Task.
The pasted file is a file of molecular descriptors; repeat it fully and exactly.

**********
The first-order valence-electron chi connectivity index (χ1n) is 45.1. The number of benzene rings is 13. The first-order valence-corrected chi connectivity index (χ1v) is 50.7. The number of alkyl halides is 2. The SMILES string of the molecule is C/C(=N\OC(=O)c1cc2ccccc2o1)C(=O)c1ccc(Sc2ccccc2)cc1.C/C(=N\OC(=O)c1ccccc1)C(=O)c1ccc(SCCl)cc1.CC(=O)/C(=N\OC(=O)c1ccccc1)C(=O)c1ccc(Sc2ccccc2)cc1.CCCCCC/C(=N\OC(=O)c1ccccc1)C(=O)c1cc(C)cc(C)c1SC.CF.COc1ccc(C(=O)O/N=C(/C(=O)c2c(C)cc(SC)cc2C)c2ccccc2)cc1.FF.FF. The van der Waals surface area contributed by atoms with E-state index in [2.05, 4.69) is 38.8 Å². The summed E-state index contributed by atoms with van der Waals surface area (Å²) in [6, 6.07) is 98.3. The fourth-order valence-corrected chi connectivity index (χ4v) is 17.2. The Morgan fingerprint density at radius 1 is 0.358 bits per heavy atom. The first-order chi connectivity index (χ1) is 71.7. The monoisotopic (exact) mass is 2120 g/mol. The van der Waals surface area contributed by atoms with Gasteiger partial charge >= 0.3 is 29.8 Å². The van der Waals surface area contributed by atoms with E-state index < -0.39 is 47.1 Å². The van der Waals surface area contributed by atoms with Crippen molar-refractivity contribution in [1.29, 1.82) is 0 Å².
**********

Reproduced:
The first-order valence-electron chi connectivity index (χ1n) is 45.1. The number of benzene rings is 13. The first-order valence-corrected chi connectivity index (χ1v) is 50.7. The number of alkyl halides is 2. The SMILES string of the molecule is C/C(=N\OC(=O)c1cc2ccccc2o1)C(=O)c1ccc(Sc2ccccc2)cc1.C/C(=N\OC(=O)c1ccccc1)C(=O)c1ccc(SCCl)cc1.CC(=O)/C(=N\OC(=O)c1ccccc1)C(=O)c1ccc(Sc2ccccc2)cc1.CCCCCC/C(=N\OC(=O)c1ccccc1)C(=O)c1cc(C)cc(C)c1SC.CF.COc1ccc(C(=O)O/N=C(/C(=O)c2c(C)cc(SC)cc2C)c2ccccc2)cc1.FF.FF. The van der Waals surface area contributed by atoms with E-state index in [2.05, 4.69) is 38.8 Å². The summed E-state index contributed by atoms with van der Waals surface area (Å²) in [6, 6.07) is 98.3. The fourth-order valence-corrected chi connectivity index (χ4v) is 17.2. The Morgan fingerprint density at radius 1 is 0.358 bits per heavy atom. The first-order chi connectivity index (χ1) is 71.7. The monoisotopic (exact) mass is 2120 g/mol. The van der Waals surface area contributed by atoms with Gasteiger partial charge >= 0.3 is 29.8 Å². The van der Waals surface area contributed by atoms with E-state index < -0.39 is 47.1 Å². The van der Waals surface area contributed by atoms with Crippen molar-refractivity contribution in [1.29, 1.82) is 0 Å².